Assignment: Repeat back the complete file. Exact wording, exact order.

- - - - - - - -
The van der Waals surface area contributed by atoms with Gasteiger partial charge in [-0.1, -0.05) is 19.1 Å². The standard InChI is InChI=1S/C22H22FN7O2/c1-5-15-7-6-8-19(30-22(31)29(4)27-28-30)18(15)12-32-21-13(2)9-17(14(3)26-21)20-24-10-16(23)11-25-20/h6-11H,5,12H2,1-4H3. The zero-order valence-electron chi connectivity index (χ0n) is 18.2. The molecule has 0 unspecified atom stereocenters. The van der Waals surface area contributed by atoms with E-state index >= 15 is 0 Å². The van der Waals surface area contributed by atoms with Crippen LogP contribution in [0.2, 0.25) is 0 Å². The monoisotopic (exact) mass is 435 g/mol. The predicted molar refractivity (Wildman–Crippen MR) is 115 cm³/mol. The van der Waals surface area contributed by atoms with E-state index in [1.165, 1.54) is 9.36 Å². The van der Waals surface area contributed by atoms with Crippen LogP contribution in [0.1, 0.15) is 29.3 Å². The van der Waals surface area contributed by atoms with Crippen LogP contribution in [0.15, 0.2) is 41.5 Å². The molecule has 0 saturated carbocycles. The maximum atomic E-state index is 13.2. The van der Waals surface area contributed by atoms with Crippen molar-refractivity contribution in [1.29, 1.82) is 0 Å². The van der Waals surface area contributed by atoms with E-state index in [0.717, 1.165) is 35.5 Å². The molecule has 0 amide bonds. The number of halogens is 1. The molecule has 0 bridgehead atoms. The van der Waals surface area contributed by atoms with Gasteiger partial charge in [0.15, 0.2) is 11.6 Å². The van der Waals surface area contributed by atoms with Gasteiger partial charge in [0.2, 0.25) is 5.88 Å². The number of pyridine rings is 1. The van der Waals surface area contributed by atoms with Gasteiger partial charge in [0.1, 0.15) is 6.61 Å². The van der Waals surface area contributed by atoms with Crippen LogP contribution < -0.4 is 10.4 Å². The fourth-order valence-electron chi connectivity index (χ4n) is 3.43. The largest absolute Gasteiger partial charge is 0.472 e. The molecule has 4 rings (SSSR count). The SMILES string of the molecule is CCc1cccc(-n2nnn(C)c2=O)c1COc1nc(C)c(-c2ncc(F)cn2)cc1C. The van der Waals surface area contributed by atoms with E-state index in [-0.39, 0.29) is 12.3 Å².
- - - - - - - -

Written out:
The van der Waals surface area contributed by atoms with Gasteiger partial charge in [-0.1, -0.05) is 19.1 Å². The standard InChI is InChI=1S/C22H22FN7O2/c1-5-15-7-6-8-19(30-22(31)29(4)27-28-30)18(15)12-32-21-13(2)9-17(14(3)26-21)20-24-10-16(23)11-25-20/h6-11H,5,12H2,1-4H3. The zero-order valence-electron chi connectivity index (χ0n) is 18.2. The molecule has 0 unspecified atom stereocenters. The van der Waals surface area contributed by atoms with E-state index >= 15 is 0 Å². The van der Waals surface area contributed by atoms with Crippen LogP contribution in [0.2, 0.25) is 0 Å². The monoisotopic (exact) mass is 435 g/mol. The predicted molar refractivity (Wildman–Crippen MR) is 115 cm³/mol. The van der Waals surface area contributed by atoms with E-state index in [1.165, 1.54) is 9.36 Å². The van der Waals surface area contributed by atoms with Crippen LogP contribution in [0.1, 0.15) is 29.3 Å². The van der Waals surface area contributed by atoms with Crippen LogP contribution in [0.15, 0.2) is 41.5 Å². The molecule has 0 saturated carbocycles. The maximum atomic E-state index is 13.2. The van der Waals surface area contributed by atoms with Crippen molar-refractivity contribution in [1.29, 1.82) is 0 Å². The van der Waals surface area contributed by atoms with E-state index in [0.717, 1.165) is 35.5 Å². The molecule has 0 amide bonds. The number of halogens is 1. The molecule has 0 bridgehead atoms. The van der Waals surface area contributed by atoms with Gasteiger partial charge in [0.15, 0.2) is 11.6 Å². The van der Waals surface area contributed by atoms with Gasteiger partial charge in [0.2, 0.25) is 5.88 Å². The number of pyridine rings is 1. The van der Waals surface area contributed by atoms with Gasteiger partial charge in [0.1, 0.15) is 6.61 Å². The van der Waals surface area contributed by atoms with Crippen LogP contribution < -0.4 is 10.4 Å². The fourth-order valence-electron chi connectivity index (χ4n) is 3.43. The largest absolute Gasteiger partial charge is 0.472 e. The molecule has 4 rings (SSSR count). The SMILES string of the molecule is CCc1cccc(-n2nnn(C)c2=O)c1COc1nc(C)c(-c2ncc(F)cn2)cc1C. The van der Waals surface area contributed by atoms with E-state index in [-0.39, 0.29) is 12.3 Å².